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Aug 17th, 2005, 07:50 PM
  #26
 
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Posts: 396
Phil, count me in also for the clinic. Can't wait to see the wild life gallery!

Do you have a mailing list?

Judy
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Aug 17th, 2005, 08:52 PM
  #27
 
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Thanks, Nancy, for your kind followup note. As you say, capturing the essence of an animal is not an easy thing. A lot of people consider it mainly a matter of luck, and there is no doubt that there is always an element of chance involved. But I have always maintained that there are ways we can make our own good fortune in photographing life. Luck is, as someone once said, the residue of design. Somebody else has called photography "one per cent inspiration and 99 per cent perspiration." To me, so much of wildlife photography is based on anticipation, which in turn, comes to us from observation. If we watch how animals behave, interact, or react, we are likely
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Aug 17th, 2005, 09:03 PM
  #28
 
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Thanks, Nancy, for your kind followup note. As you say, capturing the essence of an animal is not an easy thing. A lot of people consider it mainly a matter of luck, and there is no doubt that there is always an element of chance involved. But I have always maintained that there are ways we can make our own good fortune in photographing animal life. Luck is, as someone once said, the residue of design. Somebody else has called photography "one per cent inspiration and 99 per cent perspiration." To me, so much of wildlife photography is based on anticipation, which in turn, comes to us from observation. If we carefully note how animals behave, interact, or react, we are better prepared to anticipate what may happen next. What may first seem as gifts of vision and skill, are actually often the end products of observation and anticipation.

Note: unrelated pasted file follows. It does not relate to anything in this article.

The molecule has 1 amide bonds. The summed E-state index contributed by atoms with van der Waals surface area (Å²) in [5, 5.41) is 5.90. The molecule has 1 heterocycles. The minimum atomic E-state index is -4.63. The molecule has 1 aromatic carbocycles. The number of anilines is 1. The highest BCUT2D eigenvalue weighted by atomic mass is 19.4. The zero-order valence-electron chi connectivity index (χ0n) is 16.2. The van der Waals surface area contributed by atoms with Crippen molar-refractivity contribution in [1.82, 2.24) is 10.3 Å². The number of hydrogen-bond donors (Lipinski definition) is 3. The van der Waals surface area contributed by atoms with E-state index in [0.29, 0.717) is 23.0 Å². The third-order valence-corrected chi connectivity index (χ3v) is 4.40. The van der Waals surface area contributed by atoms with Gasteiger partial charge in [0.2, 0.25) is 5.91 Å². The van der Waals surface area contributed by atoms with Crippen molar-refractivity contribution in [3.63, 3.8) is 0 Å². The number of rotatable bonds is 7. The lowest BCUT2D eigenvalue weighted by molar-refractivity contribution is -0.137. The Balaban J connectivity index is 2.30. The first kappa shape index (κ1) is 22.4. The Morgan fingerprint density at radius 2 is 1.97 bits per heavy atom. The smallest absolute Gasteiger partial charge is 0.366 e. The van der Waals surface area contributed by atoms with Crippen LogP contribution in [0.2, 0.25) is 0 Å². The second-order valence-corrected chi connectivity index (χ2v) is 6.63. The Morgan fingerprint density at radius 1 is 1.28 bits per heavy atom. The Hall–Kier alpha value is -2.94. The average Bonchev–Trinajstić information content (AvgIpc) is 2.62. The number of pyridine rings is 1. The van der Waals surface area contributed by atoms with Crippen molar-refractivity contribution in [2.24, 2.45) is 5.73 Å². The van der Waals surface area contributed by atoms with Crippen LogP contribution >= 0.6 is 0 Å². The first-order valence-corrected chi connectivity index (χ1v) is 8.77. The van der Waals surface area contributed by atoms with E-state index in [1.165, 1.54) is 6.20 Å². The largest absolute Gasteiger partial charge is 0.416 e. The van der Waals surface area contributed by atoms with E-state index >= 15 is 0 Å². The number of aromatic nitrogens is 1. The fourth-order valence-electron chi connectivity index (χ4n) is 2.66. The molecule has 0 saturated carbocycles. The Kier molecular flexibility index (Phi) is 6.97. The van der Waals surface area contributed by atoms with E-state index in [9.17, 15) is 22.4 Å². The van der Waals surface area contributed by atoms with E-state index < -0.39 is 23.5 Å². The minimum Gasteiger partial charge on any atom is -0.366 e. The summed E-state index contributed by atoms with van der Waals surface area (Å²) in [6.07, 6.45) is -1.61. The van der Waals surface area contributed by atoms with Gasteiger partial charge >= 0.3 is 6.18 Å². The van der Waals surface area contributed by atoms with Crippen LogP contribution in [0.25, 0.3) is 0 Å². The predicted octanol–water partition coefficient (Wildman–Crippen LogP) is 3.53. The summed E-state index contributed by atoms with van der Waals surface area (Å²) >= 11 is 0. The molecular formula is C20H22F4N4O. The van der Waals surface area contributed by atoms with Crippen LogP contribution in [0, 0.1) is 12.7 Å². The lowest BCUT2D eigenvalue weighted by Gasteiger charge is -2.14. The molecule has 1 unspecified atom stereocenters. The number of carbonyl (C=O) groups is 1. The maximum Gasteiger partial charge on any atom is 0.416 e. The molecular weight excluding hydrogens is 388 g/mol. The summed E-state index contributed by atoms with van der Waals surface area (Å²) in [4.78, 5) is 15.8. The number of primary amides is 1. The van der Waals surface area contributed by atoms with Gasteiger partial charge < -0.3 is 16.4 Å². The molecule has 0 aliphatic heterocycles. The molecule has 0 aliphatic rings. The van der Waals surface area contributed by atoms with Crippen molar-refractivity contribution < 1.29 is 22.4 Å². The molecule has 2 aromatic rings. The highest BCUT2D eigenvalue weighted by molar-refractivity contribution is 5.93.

In other words, we must learn how to see before we can consistently express meaning in our pictures. Yes, our subjects may seem elusive. But all creatures behave in certain ways, and if we can come come to understand how and why and when, our chances of telling a story with our pictures are greatly enhanced.

Thank you again for your kind words, Nancy.

Phil
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Aug 17th, 2005, 09:05 PM
  #29
 
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Sorry for the double post, Nancy -- I sent the first one by accident. Phil
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Aug 17th, 2005, 09:08 PM
  #30
 
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Thanks, Judy, for your question. I would be happy to provide you with any information on my training services by email.

Phil